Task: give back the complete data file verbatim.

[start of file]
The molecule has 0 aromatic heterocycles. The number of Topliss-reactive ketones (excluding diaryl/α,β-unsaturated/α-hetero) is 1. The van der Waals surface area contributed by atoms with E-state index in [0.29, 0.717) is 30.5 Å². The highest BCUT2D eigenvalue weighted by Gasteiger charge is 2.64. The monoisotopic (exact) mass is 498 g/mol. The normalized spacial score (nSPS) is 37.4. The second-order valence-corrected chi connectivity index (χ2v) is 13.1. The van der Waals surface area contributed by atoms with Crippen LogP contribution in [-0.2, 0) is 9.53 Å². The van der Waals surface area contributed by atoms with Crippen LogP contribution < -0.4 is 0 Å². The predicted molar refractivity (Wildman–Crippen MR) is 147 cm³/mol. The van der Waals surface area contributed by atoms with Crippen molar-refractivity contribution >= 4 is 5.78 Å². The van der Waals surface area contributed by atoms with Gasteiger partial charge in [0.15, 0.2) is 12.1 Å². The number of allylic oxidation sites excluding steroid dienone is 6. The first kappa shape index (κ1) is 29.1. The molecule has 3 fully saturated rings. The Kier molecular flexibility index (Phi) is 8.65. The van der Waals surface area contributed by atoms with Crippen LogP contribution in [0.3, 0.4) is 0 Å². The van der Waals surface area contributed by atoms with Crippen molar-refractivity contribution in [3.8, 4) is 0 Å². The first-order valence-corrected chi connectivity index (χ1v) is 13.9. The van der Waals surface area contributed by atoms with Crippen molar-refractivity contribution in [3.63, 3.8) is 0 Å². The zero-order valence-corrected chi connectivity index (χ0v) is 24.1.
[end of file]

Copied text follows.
The molecule has 0 aromatic heterocycles. The number of Topliss-reactive ketones (excluding diaryl/α,β-unsaturated/α-hetero) is 1. The van der Waals surface area contributed by atoms with E-state index in [0.29, 0.717) is 30.5 Å². The highest BCUT2D eigenvalue weighted by Gasteiger charge is 2.64. The monoisotopic (exact) mass is 498 g/mol. The normalized spacial score (nSPS) is 37.4. The second-order valence-corrected chi connectivity index (χ2v) is 13.1. The van der Waals surface area contributed by atoms with Crippen LogP contribution in [-0.2, 0) is 9.53 Å². The van der Waals surface area contributed by atoms with Crippen LogP contribution < -0.4 is 0 Å². The predicted molar refractivity (Wildman–Crippen MR) is 147 cm³/mol. The van der Waals surface area contributed by atoms with Crippen molar-refractivity contribution >= 4 is 5.78 Å². The van der Waals surface area contributed by atoms with Gasteiger partial charge in [0.15, 0.2) is 12.1 Å². The number of allylic oxidation sites excluding steroid dienone is 6. The first kappa shape index (κ1) is 29.1. The molecule has 3 fully saturated rings. The Kier molecular flexibility index (Phi) is 8.65. The van der Waals surface area contributed by atoms with Crippen LogP contribution in [0.3, 0.4) is 0 Å². The van der Waals surface area contributed by atoms with Crippen molar-refractivity contribution in [3.8, 4) is 0 Å². The first-order valence-corrected chi connectivity index (χ1v) is 13.9. The van der Waals surface area contributed by atoms with Crippen molar-refractivity contribution in [3.63, 3.8) is 0 Å². The zero-order valence-corrected chi connectivity index (χ0v) is 24.1.